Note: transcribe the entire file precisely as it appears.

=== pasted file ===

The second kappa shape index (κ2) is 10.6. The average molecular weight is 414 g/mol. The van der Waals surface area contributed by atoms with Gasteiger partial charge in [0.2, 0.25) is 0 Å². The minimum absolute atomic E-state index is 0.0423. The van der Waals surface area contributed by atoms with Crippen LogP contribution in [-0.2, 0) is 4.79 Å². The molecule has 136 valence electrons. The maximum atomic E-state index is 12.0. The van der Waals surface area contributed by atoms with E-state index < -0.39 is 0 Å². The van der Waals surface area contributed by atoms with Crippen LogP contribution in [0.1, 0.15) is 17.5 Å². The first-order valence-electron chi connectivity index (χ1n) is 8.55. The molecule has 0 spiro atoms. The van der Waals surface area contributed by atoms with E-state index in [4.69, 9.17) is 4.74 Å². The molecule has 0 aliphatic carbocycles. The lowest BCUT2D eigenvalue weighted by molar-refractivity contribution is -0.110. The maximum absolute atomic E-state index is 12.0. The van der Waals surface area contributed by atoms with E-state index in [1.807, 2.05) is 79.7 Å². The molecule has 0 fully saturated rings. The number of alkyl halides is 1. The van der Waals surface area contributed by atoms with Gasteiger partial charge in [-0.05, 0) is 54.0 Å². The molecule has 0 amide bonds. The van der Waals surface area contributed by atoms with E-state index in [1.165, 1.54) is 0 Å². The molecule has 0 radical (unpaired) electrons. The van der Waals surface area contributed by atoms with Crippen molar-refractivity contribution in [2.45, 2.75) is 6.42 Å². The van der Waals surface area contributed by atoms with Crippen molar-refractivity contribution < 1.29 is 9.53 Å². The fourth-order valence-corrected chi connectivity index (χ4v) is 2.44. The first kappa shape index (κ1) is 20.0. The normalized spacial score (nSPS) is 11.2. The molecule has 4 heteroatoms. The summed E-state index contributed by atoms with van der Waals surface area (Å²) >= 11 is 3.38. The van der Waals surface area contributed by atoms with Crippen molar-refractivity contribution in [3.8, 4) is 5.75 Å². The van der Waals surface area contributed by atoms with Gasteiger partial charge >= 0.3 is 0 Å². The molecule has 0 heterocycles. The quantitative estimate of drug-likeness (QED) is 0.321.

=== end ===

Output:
The second kappa shape index (κ2) is 10.6. The average molecular weight is 414 g/mol. The van der Waals surface area contributed by atoms with Gasteiger partial charge in [0.2, 0.25) is 0 Å². The minimum absolute atomic E-state index is 0.0423. The van der Waals surface area contributed by atoms with Crippen LogP contribution in [-0.2, 0) is 4.79 Å². The molecule has 136 valence electrons. The maximum atomic E-state index is 12.0. The van der Waals surface area contributed by atoms with E-state index < -0.39 is 0 Å². The van der Waals surface area contributed by atoms with Crippen LogP contribution in [0.1, 0.15) is 17.5 Å². The first-order valence-electron chi connectivity index (χ1n) is 8.55. The molecule has 0 spiro atoms. The van der Waals surface area contributed by atoms with E-state index in [4.69, 9.17) is 4.74 Å². The molecule has 0 aliphatic carbocycles. The lowest BCUT2D eigenvalue weighted by molar-refractivity contribution is -0.110. The maximum absolute atomic E-state index is 12.0. The van der Waals surface area contributed by atoms with E-state index in [1.807, 2.05) is 79.7 Å². The molecule has 0 fully saturated rings. The number of alkyl halides is 1. The van der Waals surface area contributed by atoms with Gasteiger partial charge in [-0.05, 0) is 54.0 Å². The molecule has 0 amide bonds. The van der Waals surface area contributed by atoms with E-state index in [1.165, 1.54) is 0 Å². The molecule has 0 radical (unpaired) electrons. The van der Waals surface area contributed by atoms with Crippen molar-refractivity contribution in [2.45, 2.75) is 6.42 Å². The van der Waals surface area contributed by atoms with Crippen molar-refractivity contribution < 1.29 is 9.53 Å². The fourth-order valence-corrected chi connectivity index (χ4v) is 2.44. The first kappa shape index (κ1) is 20.0. The normalized spacial score (nSPS) is 11.2. The molecule has 4 heteroatoms. The summed E-state index contributed by atoms with van der Waals surface area (Å²) >= 11 is 3.38. The van der Waals surface area contributed by atoms with Crippen molar-refractivity contribution in [3.8, 4) is 5.75 Å². The van der Waals surface area contributed by atoms with Gasteiger partial charge >= 0.3 is 0 Å². The molecule has 0 heterocycles. The quantitative estimate of drug-likeness (QED) is 0.321.